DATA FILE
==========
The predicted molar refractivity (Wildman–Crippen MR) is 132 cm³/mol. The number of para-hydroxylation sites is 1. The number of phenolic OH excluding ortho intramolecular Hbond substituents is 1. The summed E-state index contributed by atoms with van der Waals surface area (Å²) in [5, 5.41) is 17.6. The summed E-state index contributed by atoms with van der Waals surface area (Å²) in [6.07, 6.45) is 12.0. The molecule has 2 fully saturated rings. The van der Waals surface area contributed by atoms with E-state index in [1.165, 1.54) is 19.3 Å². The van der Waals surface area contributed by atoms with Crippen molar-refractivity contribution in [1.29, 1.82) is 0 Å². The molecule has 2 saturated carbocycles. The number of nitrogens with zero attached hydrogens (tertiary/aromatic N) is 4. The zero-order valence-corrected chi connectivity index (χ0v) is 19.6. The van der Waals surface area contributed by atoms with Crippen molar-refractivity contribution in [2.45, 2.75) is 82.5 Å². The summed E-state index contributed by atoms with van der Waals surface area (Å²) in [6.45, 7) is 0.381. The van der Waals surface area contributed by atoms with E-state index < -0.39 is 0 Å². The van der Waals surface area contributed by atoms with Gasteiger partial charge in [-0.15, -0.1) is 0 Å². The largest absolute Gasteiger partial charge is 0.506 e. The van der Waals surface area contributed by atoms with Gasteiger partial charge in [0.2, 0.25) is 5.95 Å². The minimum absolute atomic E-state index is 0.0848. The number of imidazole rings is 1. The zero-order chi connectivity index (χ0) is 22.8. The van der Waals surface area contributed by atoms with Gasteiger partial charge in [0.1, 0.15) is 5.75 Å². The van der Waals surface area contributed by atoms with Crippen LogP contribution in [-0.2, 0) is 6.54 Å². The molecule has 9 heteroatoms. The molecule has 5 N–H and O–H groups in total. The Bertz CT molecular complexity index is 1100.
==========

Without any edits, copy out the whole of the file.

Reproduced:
The predicted molar refractivity (Wildman–Crippen MR) is 132 cm³/mol. The number of para-hydroxylation sites is 1. The number of phenolic OH excluding ortho intramolecular Hbond substituents is 1. The summed E-state index contributed by atoms with van der Waals surface area (Å²) in [5, 5.41) is 17.6. The summed E-state index contributed by atoms with van der Waals surface area (Å²) in [6.07, 6.45) is 12.0. The molecule has 2 fully saturated rings. The van der Waals surface area contributed by atoms with E-state index in [1.165, 1.54) is 19.3 Å². The van der Waals surface area contributed by atoms with Crippen molar-refractivity contribution in [1.29, 1.82) is 0 Å². The molecule has 2 saturated carbocycles. The number of nitrogens with zero attached hydrogens (tertiary/aromatic N) is 4. The zero-order valence-corrected chi connectivity index (χ0v) is 19.6. The van der Waals surface area contributed by atoms with Crippen molar-refractivity contribution in [2.45, 2.75) is 82.5 Å². The summed E-state index contributed by atoms with van der Waals surface area (Å²) in [6.45, 7) is 0.381. The van der Waals surface area contributed by atoms with E-state index < -0.39 is 0 Å². The van der Waals surface area contributed by atoms with Gasteiger partial charge in [-0.15, -0.1) is 0 Å². The largest absolute Gasteiger partial charge is 0.506 e. The van der Waals surface area contributed by atoms with Gasteiger partial charge in [0.2, 0.25) is 5.95 Å². The minimum absolute atomic E-state index is 0.0848. The number of imidazole rings is 1. The zero-order chi connectivity index (χ0) is 22.8. The van der Waals surface area contributed by atoms with Gasteiger partial charge in [0.1, 0.15) is 5.75 Å². The van der Waals surface area contributed by atoms with Crippen LogP contribution in [-0.2, 0) is 6.54 Å². The molecule has 9 heteroatoms. The molecule has 5 N–H and O–H groups in total. The Bertz CT molecular complexity index is 1100.